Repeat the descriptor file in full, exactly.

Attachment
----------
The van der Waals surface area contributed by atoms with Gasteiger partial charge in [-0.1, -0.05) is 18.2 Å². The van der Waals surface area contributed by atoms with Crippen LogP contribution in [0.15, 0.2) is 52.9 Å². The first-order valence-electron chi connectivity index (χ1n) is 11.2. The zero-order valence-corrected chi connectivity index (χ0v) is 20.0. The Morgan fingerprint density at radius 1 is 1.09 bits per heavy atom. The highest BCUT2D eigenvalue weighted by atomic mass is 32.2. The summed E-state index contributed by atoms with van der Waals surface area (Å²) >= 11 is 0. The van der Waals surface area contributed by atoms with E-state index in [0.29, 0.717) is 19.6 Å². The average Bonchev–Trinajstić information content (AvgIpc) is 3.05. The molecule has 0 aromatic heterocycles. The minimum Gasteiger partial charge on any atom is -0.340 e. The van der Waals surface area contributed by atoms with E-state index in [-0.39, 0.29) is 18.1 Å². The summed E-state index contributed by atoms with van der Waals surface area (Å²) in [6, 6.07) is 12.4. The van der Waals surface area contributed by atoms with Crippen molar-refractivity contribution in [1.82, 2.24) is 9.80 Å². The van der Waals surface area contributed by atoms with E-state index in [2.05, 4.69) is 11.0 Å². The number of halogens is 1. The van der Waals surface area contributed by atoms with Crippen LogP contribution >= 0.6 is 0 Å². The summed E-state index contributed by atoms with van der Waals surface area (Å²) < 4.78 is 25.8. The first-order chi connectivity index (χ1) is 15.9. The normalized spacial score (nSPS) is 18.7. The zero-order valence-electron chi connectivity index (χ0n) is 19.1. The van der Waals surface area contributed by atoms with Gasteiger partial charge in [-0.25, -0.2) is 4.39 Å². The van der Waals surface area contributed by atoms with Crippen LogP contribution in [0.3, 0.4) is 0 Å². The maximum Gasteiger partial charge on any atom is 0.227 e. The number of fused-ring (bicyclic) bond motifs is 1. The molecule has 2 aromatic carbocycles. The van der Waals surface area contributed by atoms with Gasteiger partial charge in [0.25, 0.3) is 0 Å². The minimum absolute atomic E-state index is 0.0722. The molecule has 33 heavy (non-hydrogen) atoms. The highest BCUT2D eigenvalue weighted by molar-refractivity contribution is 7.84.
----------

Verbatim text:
The van der Waals surface area contributed by atoms with Gasteiger partial charge in [-0.1, -0.05) is 18.2 Å². The van der Waals surface area contributed by atoms with Crippen LogP contribution in [0.15, 0.2) is 52.9 Å². The first-order valence-electron chi connectivity index (χ1n) is 11.2. The zero-order valence-corrected chi connectivity index (χ0v) is 20.0. The Morgan fingerprint density at radius 1 is 1.09 bits per heavy atom. The highest BCUT2D eigenvalue weighted by atomic mass is 32.2. The summed E-state index contributed by atoms with van der Waals surface area (Å²) >= 11 is 0. The van der Waals surface area contributed by atoms with E-state index in [0.29, 0.717) is 19.6 Å². The average Bonchev–Trinajstić information content (AvgIpc) is 3.05. The molecule has 0 aromatic heterocycles. The minimum Gasteiger partial charge on any atom is -0.340 e. The van der Waals surface area contributed by atoms with E-state index in [-0.39, 0.29) is 18.1 Å². The summed E-state index contributed by atoms with van der Waals surface area (Å²) in [6, 6.07) is 12.4. The van der Waals surface area contributed by atoms with Crippen molar-refractivity contribution in [1.82, 2.24) is 9.80 Å². The van der Waals surface area contributed by atoms with E-state index in [2.05, 4.69) is 11.0 Å². The number of halogens is 1. The van der Waals surface area contributed by atoms with Crippen LogP contribution >= 0.6 is 0 Å². The summed E-state index contributed by atoms with van der Waals surface area (Å²) < 4.78 is 25.8. The first-order chi connectivity index (χ1) is 15.9. The normalized spacial score (nSPS) is 18.7. The zero-order valence-electron chi connectivity index (χ0n) is 19.1. The van der Waals surface area contributed by atoms with Gasteiger partial charge in [-0.25, -0.2) is 4.39 Å². The van der Waals surface area contributed by atoms with Crippen LogP contribution in [0.3, 0.4) is 0 Å². The maximum Gasteiger partial charge on any atom is 0.227 e. The number of fused-ring (bicyclic) bond motifs is 1. The molecule has 2 aromatic carbocycles. The van der Waals surface area contributed by atoms with Gasteiger partial charge in [0.25, 0.3) is 0 Å². The minimum absolute atomic E-state index is 0.0722. The molecule has 33 heavy (non-hydrogen) atoms. The highest BCUT2D eigenvalue weighted by molar-refractivity contribution is 7.84.